Important water safety messages are not getting through to those most at risk—young people, particularly young males—and the BC Coroners Service is recommending new measures to curb drowning deaths in the province, which has one of the highest drowning rates in the country.
Between 2006 and 2010, young adults aged between18 and 24 had the highest rates of drowning at 2.2 people per 100,000, according to a report by a panel of experts set up by the Coroners Service. The majority of the victims were males.
After transportation accidents and falls, drowning is the most common cause of unintentional death in Canada, and remains a leading cause of death for both teens and children.
Two-thirds of drowning deaths occur in natural bodies of water such as lakes and rivers. Among children under 5, however, the most common location is backyard pools.
One of the factors that make young males particularly vulnerable to drowning is their curiosity and risk-taking behaviour, according to the Coroners Service.
Case studies reviewed by the panel show that “males in that age group are particularly prone to underestimate the risk involved in activities, overestimate their own swimming abilities, and use substances, such as alcohol, which may affect their judgment, co-ordination, and/or ability to self-rescue.”
In one case, a 17-year-old male drowned on a camping trip after he and a friend went canoeing on a lake without life jackets. Both had been drinking.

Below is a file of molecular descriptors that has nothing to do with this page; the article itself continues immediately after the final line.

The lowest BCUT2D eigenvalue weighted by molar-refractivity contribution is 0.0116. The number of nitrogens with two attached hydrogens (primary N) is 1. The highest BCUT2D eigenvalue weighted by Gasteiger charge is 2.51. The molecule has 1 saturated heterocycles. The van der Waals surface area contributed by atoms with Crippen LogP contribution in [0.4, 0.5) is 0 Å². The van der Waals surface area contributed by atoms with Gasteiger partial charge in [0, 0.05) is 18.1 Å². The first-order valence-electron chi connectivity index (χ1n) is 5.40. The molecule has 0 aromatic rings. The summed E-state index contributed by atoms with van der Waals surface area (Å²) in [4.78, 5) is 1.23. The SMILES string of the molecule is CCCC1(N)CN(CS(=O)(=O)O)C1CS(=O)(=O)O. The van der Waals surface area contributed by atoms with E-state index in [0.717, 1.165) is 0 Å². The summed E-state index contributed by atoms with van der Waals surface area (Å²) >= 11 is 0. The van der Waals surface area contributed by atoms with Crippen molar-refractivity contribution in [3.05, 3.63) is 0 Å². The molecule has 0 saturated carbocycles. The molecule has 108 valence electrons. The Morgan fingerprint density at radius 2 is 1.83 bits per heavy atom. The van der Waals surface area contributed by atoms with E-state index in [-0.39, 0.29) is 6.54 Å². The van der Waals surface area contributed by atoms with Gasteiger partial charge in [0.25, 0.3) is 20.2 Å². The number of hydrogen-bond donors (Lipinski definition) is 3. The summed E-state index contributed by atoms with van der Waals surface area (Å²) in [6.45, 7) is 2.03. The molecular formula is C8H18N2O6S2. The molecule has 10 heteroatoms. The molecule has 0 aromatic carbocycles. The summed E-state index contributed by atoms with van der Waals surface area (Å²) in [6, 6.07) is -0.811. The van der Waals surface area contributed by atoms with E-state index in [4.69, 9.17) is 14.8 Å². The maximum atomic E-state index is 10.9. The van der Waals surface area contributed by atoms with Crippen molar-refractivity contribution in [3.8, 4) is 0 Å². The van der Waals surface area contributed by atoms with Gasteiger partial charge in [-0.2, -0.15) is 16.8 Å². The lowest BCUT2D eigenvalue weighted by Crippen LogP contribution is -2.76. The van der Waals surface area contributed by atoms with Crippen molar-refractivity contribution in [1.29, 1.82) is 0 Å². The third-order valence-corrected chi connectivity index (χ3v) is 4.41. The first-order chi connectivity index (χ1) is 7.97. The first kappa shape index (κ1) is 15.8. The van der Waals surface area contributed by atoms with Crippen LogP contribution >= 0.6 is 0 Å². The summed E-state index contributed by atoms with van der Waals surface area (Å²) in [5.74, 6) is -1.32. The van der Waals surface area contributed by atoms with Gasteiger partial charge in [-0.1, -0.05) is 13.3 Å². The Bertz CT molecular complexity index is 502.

According to the report, the survivor “said he was surprised that they ended up capsized and said he had not been prepared for how cold the water was or how hard it was to swim with clothes on.”
Another case study reviewed by the panel was that of a 3-year-old toddler who drowned in a backyard pool that was fenced on three sides and bound on the fourth side by the back of the house. The child had accessed the pool from a sliding glass door in the kitchen.
To help prevent such deaths, the panel made three recommendations: more effective water safety education, especially for teenage males between 15 and 18 years of age; ongoing education for parents, stressing the need for close supervision of young children around water; and urging municipalities to pass bylaws requiring four-sided secure fencing around backyard swimming pools.
The panel suggests the engagement of the Canadian Red Cross, the Lifesaving Society, and the Union of B.C. Municipalities to carry out its recommendations.
Ontario Boating Deaths at Alarming Levels
A report released by the Ontario Provincial Police (OPP) last week says that the number of boating deaths early in the season this year are at alarming numbers, with 11 deaths reported so far.
“As is the case every year, the majority of these deaths were preventable,” the OPP said in a statement.
“OPP investigators revealed that nine of the victims were not wearing a personal floatation device (PFD) or lifejacket and that alcohol was a factor in at least three of the incidents.”
According to the Canadian Red Cross, more than 160 water-related boating fatalities occur each year. In 90 percent of the cases, the victims were not wearing lifejackets.
Accounting for 56 percent of these deaths are men aged between 15 and 44, with alcohol consumption involved in over 50 percent of the incidents.
“Don’t let anyone put you in an unsafe situation on the water,” said Chief Superintendent Don Bell, commander of the OPP Highway Safety Division.
“If you are a passenger, ask for a PFD or lifejacket before you head out in the vessel and wear it.”